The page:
These Briefings were funded from COMPAS’s core grant from the Economic and Social Research Council (ESRC). Now that our ESRC core funding period has ended, we remain committed to productively contributing to policy debates in the UK and beyond, and we are very pleased to have won funding from Oxford University for a range of Knowledge Exchange activities which we will launch after the summer, including a continuation of our Breakfast Briefing series. We are grateful too to the Institute for Strategic Dialogue (ISD), an independent thinktank in Westminster which hosts the Briefings, making them accessible to policy-makers.

I summarised the 2011/12 series here and the 2012/13 here. In this post, I will describe some of the highlights of the 2013/14 series.

Local impacts of migration

The series began with a briefing by Jon Simmons, the head of the Migration and Border Analysis for Home Office Science, focusing on the local-level social and public service impacts of international migration, based on an important recent report from Home Office Science (which I blogged about here).

Earth “Global Village”Using a large suite of variables, the report allocated the local authorities of England and Wales to twelve clusters, ranging from “superdiverse London” through “Rural and Coastal Retirement Areas” to “Low Migration Small Towns and Rural Areas”, each with different types of migrant populations. Then the experiences of local authorities were analysed to start the processes of unpacking the huge variations in the social and service delivery implications of different types of migrant populations.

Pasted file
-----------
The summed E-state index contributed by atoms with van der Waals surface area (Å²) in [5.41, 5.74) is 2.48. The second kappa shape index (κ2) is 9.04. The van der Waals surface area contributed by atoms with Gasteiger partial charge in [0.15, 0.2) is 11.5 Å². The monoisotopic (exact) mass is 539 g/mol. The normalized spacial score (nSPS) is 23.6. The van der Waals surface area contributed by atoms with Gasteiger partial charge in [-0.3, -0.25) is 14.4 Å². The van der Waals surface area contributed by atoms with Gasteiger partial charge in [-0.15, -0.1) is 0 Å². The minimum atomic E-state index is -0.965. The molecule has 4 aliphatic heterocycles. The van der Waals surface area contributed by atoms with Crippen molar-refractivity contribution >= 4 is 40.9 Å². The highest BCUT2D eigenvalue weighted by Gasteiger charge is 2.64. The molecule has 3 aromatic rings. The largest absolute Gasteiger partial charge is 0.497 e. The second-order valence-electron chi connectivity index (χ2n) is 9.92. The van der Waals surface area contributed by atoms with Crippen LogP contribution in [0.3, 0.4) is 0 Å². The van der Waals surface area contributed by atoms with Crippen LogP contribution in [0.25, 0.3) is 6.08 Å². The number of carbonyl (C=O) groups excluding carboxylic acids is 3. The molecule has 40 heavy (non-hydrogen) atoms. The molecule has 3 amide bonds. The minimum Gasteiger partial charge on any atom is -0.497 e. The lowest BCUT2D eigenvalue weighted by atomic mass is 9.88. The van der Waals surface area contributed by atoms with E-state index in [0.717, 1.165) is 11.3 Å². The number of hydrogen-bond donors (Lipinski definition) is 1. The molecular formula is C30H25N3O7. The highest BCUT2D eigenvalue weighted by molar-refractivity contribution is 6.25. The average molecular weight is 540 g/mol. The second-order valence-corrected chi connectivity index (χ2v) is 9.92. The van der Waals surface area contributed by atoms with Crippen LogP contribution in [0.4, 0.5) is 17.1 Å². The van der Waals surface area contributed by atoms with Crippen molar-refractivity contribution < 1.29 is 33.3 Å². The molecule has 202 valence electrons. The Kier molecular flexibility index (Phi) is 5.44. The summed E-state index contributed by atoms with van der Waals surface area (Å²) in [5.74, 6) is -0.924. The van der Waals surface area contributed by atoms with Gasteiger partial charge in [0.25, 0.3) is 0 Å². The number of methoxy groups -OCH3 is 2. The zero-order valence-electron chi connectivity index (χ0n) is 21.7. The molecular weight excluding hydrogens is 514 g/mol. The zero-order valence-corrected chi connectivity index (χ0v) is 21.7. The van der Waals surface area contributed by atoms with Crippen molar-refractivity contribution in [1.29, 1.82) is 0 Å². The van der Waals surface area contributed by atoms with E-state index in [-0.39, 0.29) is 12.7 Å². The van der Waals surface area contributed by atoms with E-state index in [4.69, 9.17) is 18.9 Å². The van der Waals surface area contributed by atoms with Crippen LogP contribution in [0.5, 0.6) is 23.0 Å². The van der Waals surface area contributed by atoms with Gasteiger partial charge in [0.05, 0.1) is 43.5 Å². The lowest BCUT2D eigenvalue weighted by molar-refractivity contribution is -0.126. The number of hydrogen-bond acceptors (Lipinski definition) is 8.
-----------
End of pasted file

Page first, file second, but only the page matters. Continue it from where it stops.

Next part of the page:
Jon’s briefing zoomed in on “Diverse conurbation centres”, such as Birmingham and Bradford, where long-settled BME populations have been augmented by on-going migration from the global South; “Migrant worker towns and countryside”, places such as Boston, Breckland and Thanet, with very few African and Asian migrants but large numbers of EU accession migrant workers arriving among an ageing, stable and relatively ethnically homogenous population; “Prosperous small towns”, such as St Alban’s or the towns of the Cotswolds, economically vibrant areas to which long-settled migrants are moving; and “Industrial and manufacturing towns”, such as Hartlepool or Merthyr Tydfil, deprived areas with among the fewest international migrants and most stable populations in the country.